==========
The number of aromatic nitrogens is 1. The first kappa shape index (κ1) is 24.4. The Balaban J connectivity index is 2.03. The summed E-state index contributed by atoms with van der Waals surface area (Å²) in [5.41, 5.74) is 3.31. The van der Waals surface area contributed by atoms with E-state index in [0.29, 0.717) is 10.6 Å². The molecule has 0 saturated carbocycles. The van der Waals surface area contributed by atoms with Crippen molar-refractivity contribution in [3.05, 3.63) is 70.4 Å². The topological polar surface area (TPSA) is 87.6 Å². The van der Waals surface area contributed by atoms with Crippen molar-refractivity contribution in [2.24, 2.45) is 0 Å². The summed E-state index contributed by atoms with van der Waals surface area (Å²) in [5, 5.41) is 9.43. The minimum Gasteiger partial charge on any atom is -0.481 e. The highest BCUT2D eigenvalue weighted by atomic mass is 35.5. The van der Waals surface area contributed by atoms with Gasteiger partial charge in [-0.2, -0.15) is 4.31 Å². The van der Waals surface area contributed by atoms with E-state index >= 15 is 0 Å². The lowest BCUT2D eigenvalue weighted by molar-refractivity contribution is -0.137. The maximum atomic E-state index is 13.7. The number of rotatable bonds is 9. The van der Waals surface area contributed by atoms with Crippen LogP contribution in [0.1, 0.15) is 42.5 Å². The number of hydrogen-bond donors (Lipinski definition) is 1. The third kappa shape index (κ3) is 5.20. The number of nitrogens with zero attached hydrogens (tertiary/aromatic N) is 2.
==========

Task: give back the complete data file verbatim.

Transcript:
The number of aromatic nitrogens is 1. The first kappa shape index (κ1) is 24.4. The Balaban J connectivity index is 2.03. The summed E-state index contributed by atoms with van der Waals surface area (Å²) in [5.41, 5.74) is 3.31. The van der Waals surface area contributed by atoms with E-state index in [0.29, 0.717) is 10.6 Å². The molecule has 0 saturated carbocycles. The van der Waals surface area contributed by atoms with Crippen molar-refractivity contribution in [3.05, 3.63) is 70.4 Å². The topological polar surface area (TPSA) is 87.6 Å². The van der Waals surface area contributed by atoms with Crippen molar-refractivity contribution in [2.24, 2.45) is 0 Å². The summed E-state index contributed by atoms with van der Waals surface area (Å²) in [5, 5.41) is 9.43. The minimum Gasteiger partial charge on any atom is -0.481 e. The highest BCUT2D eigenvalue weighted by atomic mass is 35.5. The van der Waals surface area contributed by atoms with Gasteiger partial charge in [-0.2, -0.15) is 4.31 Å². The van der Waals surface area contributed by atoms with E-state index >= 15 is 0 Å². The lowest BCUT2D eigenvalue weighted by molar-refractivity contribution is -0.137. The maximum atomic E-state index is 13.7. The number of rotatable bonds is 9. The van der Waals surface area contributed by atoms with Crippen LogP contribution in [0.1, 0.15) is 42.5 Å². The number of hydrogen-bond donors (Lipinski definition) is 1. The third kappa shape index (κ3) is 5.20. The number of nitrogens with zero attached hydrogens (tertiary/aromatic N) is 2.